The Musical Workshop: Genius and Magic

The mythology surrounding Estelle Klein, is long and crowded with stories of her masterful handling of nearly every big name in the folk music world. 

Some of these stories, though, may be untrue—and that includes the credit she gets for inventing the concept known as the musical workshop. Truth is, the Newport Folk Festival—founded two years prior to Mariposa—also held workshops right from its early days. Nevertheless, Klein’s genius was to put together disparate groups of musicians and mix them into a musical stew that was memorable, unique, and creatively brilliant. 

Cooney McBride workshop
Source: Mariposa Folk Foundation

From its start in 1961, Mariposa advertised symposia as part of the daytime festival programming. By 1964 the workshop concept had caught on. That year Gordon Lightfoot, then a 25-year-old emerging artist, was paired with blues legend Mississippi John Hurt in what was at first glance an unexpected combination of musical styles—a young Canadian singer-songwriter and an aged American blues legend. At Innis Lake a few years later, Lightfoot, Tom Paxton, Owen McBride, Doc Watson, Carolyn Hester, Enoch Kent, Joni Mitchell, and Mike Seeger all participated in a nearly two-hour-long workshop entitled “Ballads and Songs Old and New”. Now that’s what we call a line-up!

In the 1970s Klein introduced an even wider variety of styles and musical samplings, placing musicians in workshops with titles like “International Songs”, “The Many Ways of Telling a Story,” “Peddlers, Sailors and Outlaws”, and “Singing For Dancing”. Often there were tributes to famous songwriters including Bob Dylan, Merle Haggard, Hank Williams; guitar and fiddle workshops; traditional songs performed by the likes of Stan Rogers and the McGarrigle Sisters; Inuit throat singers and Indigenous storytelling; early influences; and old-time gospel sing-alongs. 

John Prine, David Bromberg
Source: Mariposa Folk Foundation

Each artistic director who programmed the festival in Klein’s wake continued the tradition of mixing familiar and unfamiliar performers – the famous with the rookies, and the infamous with the memorable. The Good Brothers and The Sadies—an act pairing fathers with their sons and nephews—was a memorable workshop in 2007. A tribute to Gordon Lightfoot that featured a visit from Lightfoot himself—that was incredible. Lightfoot spontaneously getting up and singing along with the acts onstage was a completely magical experience.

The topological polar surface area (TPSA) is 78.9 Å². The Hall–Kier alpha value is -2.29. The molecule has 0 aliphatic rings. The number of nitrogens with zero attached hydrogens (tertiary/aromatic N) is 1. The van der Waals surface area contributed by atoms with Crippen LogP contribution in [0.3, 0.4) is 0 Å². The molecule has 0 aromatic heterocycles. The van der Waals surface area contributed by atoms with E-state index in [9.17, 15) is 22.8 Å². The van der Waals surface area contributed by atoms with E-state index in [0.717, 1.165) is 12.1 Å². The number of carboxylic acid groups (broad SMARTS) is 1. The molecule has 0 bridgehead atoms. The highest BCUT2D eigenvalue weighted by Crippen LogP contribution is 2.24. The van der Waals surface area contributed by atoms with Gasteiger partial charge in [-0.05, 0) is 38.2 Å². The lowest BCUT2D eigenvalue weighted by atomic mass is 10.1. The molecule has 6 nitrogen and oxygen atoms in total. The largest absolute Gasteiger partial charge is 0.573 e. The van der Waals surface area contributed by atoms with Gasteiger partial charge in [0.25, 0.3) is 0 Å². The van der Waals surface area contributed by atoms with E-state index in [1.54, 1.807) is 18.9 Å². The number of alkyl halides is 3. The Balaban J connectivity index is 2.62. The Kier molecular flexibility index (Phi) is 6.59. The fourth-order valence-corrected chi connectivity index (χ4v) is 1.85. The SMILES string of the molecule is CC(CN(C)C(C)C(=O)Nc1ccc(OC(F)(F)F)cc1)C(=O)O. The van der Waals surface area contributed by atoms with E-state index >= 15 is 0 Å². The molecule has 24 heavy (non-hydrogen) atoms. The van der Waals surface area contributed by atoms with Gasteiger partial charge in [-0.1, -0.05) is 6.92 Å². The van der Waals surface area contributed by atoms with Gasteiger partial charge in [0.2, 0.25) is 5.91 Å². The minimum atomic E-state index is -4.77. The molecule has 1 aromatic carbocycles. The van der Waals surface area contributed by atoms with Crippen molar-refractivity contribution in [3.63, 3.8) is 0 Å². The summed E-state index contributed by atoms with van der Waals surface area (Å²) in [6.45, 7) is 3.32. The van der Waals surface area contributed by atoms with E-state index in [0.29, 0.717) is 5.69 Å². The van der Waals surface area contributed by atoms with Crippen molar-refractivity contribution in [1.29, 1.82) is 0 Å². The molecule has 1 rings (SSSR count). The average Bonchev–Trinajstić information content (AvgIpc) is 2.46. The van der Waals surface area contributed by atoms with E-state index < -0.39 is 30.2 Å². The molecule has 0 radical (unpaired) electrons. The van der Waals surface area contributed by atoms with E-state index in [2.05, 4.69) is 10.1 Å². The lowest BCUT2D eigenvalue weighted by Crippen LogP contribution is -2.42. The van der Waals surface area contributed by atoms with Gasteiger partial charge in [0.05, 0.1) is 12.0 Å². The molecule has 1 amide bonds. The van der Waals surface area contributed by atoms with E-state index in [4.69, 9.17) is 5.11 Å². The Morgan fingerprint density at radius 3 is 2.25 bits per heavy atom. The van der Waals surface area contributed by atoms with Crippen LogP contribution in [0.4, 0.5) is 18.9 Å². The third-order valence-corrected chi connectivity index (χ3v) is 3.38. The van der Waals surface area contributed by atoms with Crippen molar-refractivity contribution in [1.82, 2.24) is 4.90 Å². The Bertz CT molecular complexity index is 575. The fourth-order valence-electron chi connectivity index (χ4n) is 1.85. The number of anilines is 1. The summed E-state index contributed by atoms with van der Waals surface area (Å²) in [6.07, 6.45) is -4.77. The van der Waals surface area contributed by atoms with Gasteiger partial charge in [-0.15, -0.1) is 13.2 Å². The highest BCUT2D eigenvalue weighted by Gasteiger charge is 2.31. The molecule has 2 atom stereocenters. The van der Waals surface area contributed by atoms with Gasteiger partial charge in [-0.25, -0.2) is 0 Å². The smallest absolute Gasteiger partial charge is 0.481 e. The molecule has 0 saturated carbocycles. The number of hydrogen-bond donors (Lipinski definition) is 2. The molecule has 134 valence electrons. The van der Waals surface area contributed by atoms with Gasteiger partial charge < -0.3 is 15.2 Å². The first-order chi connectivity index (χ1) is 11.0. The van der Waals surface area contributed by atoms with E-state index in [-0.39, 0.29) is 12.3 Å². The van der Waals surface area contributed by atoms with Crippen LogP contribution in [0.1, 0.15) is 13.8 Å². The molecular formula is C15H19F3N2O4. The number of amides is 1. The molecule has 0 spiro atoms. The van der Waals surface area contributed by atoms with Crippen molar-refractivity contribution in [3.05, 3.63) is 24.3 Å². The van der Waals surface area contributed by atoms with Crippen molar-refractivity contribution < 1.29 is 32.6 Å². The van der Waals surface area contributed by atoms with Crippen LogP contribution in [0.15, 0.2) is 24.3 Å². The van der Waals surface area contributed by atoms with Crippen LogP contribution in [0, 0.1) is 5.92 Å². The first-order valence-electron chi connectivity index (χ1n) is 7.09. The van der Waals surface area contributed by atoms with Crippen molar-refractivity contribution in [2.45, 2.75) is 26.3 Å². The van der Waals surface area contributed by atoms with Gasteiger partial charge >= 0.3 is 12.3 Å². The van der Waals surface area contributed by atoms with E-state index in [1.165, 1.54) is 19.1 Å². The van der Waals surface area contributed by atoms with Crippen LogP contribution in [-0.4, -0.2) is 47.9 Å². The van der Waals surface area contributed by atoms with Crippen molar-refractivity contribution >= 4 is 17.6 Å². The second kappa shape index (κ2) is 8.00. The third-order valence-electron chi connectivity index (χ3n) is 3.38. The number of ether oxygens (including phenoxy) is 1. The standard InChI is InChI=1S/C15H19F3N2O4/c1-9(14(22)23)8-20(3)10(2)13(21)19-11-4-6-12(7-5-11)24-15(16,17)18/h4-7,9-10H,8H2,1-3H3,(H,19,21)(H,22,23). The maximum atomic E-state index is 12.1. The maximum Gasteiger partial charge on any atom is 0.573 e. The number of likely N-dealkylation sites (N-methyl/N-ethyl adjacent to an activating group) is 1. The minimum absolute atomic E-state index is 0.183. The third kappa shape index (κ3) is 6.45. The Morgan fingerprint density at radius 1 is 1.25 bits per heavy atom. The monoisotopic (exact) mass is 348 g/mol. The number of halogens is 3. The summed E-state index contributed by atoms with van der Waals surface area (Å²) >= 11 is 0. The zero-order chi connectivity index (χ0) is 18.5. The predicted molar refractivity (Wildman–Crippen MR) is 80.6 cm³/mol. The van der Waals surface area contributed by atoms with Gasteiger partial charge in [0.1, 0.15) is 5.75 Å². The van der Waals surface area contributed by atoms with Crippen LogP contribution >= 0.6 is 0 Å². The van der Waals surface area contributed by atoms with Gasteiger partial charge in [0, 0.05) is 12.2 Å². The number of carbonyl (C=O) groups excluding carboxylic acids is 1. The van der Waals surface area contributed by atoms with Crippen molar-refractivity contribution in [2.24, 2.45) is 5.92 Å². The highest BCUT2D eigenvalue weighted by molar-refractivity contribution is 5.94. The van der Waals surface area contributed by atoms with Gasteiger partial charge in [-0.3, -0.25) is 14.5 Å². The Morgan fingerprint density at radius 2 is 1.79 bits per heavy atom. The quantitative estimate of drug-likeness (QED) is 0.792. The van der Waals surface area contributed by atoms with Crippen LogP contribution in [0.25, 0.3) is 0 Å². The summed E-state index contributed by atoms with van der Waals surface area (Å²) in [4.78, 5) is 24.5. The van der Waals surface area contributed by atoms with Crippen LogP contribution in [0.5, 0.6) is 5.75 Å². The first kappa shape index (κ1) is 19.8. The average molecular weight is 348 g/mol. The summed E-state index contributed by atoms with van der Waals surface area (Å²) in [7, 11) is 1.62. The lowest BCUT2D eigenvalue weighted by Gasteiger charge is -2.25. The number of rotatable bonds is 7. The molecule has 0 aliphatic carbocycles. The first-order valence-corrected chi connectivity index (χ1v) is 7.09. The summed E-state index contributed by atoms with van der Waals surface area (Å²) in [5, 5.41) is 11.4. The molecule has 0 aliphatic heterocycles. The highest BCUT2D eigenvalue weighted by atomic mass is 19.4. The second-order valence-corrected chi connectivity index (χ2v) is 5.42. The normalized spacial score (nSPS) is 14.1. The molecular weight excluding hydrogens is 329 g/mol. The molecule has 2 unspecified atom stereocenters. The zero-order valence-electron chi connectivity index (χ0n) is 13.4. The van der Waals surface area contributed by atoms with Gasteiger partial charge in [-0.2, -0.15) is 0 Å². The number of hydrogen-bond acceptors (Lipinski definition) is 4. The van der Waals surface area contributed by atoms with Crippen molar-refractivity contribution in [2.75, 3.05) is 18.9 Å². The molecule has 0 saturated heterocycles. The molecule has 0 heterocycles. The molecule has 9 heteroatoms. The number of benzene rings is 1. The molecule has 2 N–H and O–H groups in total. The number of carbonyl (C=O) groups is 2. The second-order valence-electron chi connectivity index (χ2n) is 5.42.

As folk festivals proliferated across the country, from Ottawa to Calgary and Canmore to Canso, the events replicated Mariposa’s format. Now every festival, it seems, has workshops designed to allow the public to get up close and personal and hear never-to-be repeated musical combos. Like Mariposa, the musical interactions prove to be the highlight of the festival for many in the audience. 

Steve Goodman, David Amram
Photo: Norm Betts

Performers benefit and even profit from workshops, too. At a 1974 workshop called “Improvising Lyrics”, Steve Goodman and David Amram performed together. Many months later, Amram was surprised to get a call from Goodman. Goodman had used the words the two performers improvised that summer day on Toronto Island, synthesizing their work into the song “Moby Book”. Goodman recorded the song and gave songwriting co-credit to Amram.

To this day, the Mariposa workshops provide amazing themed entertainment. Whether or not we can truthfully claim them to be invented at Mariposa, for many patrons the festival workshop remains the high point of any festival weekend.